In all the excitement of preparing for heading off to school, certain items can be lost or forgotten along the way. Arriving to school only to find yourself without these things might not be the kiss of death for your college career, but they can put you at a disadvantage when you’re trying to start off on the right foot. This can make for a little more aggravation and distraction during a time when you want to be focused on starting your college career.
A campus map can be more valuable than you might imagine. Even on a smaller campus, getting the layout of the campus itself, and where your classes are located on that campus, can take some time. Having a map can save you time wandering about aimlessly or having to stop and asked for directions.
And until you get your schedule down and where your classes are located, it can be a good idea to carry a print out of your class schedule along with you as well. Since you likely won’t be attending your classes on a daily basis, instead having them spaced out on a Monday and Wednesday or Tuesday and Thursday type schedule, it might take longer to make them a part of your routine. Carrying your class schedule with you, tucked safely away in something you regularly take with you to campus, can help protect against brain freezes when you just can’t seem to remember which class comes after Psych. 101 or where it was located.
A student ID can be a valuable item to have with you for a number of reasons when you hit campus. From swiping it for treats at campus food services, to getting discounts at movies or venues on campus or around town and gaining entry to various student facilities, your student ID can be your ticket to a variety of options and discounts aimed directly at students.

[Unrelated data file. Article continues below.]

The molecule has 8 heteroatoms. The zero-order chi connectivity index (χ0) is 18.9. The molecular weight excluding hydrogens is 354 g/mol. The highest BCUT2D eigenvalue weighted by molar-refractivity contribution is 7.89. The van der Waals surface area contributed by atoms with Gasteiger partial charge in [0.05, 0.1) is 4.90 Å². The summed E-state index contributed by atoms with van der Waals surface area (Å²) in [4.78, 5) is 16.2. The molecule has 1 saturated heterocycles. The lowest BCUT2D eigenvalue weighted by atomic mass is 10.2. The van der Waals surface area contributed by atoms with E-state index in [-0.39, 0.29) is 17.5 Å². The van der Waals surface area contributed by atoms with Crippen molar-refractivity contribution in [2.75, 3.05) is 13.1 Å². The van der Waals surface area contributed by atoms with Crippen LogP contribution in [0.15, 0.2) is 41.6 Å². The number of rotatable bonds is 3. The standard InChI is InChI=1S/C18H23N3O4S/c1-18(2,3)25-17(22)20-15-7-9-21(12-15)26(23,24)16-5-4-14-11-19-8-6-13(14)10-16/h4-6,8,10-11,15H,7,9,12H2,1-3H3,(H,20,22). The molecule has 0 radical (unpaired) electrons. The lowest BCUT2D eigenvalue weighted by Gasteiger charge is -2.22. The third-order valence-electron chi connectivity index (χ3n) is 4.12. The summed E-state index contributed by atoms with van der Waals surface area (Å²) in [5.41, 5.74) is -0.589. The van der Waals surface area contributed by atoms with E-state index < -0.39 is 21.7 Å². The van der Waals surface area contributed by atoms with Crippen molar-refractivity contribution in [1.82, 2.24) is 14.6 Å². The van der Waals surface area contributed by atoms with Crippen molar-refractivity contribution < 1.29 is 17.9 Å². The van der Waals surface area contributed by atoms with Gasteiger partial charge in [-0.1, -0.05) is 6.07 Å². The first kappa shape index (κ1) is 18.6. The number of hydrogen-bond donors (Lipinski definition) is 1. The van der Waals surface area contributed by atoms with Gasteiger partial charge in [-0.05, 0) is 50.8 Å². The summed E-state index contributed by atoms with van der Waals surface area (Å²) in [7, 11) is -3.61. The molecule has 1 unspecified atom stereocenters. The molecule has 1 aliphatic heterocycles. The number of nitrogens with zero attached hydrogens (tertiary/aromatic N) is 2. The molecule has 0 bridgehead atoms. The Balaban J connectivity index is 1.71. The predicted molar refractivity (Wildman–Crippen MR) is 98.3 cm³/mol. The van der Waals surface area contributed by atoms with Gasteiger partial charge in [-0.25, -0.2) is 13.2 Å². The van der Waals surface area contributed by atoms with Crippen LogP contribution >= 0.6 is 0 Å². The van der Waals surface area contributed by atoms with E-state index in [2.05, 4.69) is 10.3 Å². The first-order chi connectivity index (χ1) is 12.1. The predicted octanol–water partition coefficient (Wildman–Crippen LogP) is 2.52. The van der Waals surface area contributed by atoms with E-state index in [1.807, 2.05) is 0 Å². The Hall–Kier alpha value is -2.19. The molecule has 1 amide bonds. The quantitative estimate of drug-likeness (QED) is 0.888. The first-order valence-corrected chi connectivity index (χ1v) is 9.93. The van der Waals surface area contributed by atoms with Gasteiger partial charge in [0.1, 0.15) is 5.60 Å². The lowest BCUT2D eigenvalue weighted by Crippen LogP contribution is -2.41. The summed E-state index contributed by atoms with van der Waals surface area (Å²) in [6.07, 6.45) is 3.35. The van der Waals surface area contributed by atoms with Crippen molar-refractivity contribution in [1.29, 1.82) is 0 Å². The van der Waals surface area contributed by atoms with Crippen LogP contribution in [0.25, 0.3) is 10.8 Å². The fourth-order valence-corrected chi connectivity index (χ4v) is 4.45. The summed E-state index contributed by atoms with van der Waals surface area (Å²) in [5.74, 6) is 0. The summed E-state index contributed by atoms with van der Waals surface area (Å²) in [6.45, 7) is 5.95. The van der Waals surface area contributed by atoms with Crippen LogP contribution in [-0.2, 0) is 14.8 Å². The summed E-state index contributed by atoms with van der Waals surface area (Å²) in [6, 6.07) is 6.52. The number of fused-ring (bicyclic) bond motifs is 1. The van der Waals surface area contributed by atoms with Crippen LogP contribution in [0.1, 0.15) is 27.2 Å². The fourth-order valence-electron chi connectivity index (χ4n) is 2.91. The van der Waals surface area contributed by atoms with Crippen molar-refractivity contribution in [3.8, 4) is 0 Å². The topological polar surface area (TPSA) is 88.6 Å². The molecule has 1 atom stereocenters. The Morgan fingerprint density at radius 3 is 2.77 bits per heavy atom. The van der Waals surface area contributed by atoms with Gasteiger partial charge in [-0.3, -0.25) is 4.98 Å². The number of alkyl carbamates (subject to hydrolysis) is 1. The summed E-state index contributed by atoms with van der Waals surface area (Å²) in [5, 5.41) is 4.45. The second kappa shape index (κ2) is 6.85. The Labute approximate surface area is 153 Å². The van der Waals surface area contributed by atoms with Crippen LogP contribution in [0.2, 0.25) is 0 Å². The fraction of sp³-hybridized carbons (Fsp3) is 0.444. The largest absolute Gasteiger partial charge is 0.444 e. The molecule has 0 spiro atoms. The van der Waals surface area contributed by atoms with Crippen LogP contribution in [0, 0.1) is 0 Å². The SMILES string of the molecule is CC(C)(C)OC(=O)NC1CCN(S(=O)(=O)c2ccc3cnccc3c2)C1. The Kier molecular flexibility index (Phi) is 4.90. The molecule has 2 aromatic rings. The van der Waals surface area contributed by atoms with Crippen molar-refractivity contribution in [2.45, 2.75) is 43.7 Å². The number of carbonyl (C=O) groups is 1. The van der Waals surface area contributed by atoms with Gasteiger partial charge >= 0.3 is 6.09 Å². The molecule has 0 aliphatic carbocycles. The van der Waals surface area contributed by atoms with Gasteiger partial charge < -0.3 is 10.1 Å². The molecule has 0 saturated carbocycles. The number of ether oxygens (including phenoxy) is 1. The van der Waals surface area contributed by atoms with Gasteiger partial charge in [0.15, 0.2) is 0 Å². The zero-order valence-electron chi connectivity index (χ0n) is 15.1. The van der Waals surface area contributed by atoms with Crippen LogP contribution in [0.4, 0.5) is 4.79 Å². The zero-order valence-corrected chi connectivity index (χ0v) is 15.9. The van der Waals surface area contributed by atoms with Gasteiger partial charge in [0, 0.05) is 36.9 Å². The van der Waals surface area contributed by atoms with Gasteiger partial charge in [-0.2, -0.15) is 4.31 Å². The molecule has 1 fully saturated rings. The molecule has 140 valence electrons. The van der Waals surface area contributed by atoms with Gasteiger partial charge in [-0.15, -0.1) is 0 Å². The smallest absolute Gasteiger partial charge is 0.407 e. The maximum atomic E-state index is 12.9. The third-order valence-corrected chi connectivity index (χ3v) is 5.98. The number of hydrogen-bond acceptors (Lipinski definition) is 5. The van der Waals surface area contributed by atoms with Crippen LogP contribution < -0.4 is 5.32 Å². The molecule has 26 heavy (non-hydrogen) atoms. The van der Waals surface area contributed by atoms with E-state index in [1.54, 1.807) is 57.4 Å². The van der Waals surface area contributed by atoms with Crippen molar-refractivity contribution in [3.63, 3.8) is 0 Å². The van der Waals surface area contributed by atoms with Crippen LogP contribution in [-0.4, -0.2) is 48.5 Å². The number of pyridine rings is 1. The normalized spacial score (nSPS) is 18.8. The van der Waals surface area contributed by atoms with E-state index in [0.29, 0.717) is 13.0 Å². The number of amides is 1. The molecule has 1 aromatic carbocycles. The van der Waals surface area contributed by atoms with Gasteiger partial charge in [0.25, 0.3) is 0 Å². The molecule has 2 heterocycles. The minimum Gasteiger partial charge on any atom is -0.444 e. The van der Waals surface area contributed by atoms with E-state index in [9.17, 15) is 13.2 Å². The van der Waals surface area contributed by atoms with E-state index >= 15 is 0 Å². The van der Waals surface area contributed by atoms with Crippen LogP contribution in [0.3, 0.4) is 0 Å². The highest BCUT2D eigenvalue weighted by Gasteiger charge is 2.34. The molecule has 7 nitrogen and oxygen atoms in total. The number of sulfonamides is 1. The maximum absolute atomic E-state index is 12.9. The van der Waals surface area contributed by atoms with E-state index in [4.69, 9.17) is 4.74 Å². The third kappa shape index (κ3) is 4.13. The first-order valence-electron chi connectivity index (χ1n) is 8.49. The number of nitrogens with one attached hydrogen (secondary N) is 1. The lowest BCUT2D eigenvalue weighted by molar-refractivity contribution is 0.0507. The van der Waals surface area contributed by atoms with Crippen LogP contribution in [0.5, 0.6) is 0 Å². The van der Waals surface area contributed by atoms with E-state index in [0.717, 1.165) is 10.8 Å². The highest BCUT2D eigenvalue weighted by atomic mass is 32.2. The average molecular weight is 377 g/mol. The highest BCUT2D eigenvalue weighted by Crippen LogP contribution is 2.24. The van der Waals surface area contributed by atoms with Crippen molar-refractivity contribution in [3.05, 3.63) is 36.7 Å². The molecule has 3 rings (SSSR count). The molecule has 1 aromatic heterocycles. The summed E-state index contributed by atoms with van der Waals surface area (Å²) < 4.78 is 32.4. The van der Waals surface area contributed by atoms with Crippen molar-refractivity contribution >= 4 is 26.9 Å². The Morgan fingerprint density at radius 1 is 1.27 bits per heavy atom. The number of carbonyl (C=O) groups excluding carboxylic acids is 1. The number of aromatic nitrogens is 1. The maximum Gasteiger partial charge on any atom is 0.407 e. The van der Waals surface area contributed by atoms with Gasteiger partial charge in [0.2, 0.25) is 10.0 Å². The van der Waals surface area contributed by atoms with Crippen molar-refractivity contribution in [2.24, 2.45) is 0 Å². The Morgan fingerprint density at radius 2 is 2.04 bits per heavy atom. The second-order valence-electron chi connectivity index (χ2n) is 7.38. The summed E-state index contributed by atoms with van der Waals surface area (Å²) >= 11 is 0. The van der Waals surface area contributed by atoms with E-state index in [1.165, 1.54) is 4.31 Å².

Credit Cards/Banking Information
While your tuition and possibly room and board might be prepaid through your particular educational institution, this doesn’t mean you still might not need credit cards, a checking account and a little spending cash. Arriving to school only to find you have no way to pay for incidentals such as books, extra student fees, supplies, and miscellaneous items such as toiletries, food, and entertainment, could put you in a bit of a bind.
Having your financial information with you and available when arriving to campus can help you set up a bank account, move money between home accounts and your campus location or whatever might make managing the financial aspects of your student life a little easier.
These days, having a computer at school is almost a necessity. While you’re likely to find computer labs on campus, having your own personal computer or laptop came make writing reports, doing research, maintaining contacts with professors, classmates, friends and family much simpler. You might also find that many of your classes will put assignments, notes, syllabi, and grades up online, and having access to such items at a moment’s notice when in your dorm room, apartment or out and about on campus by way of a laptop, can be quite convenient.
Cell Phone/Call Book
A cell phone can be a useful tool while at school. Not only can you contact friends and family this way, but you may have access to the Internet and a variety of applications that could be useful in your studies. And while a cell phone can make life easier, it may not be a bad idea to keep a written record of your contacts and their numbers in the event that you lose or misplace a phone or its memory is somehow wiped out, costing you time and effort to replace your lost information.
This article was written by Todd Garner for the team at All American Colleges
This article is for informational purposes only. The author is not an educational professional or academic advisor. Any action taken by the reader due to the information provided in this article is solely at the reader’s discretion.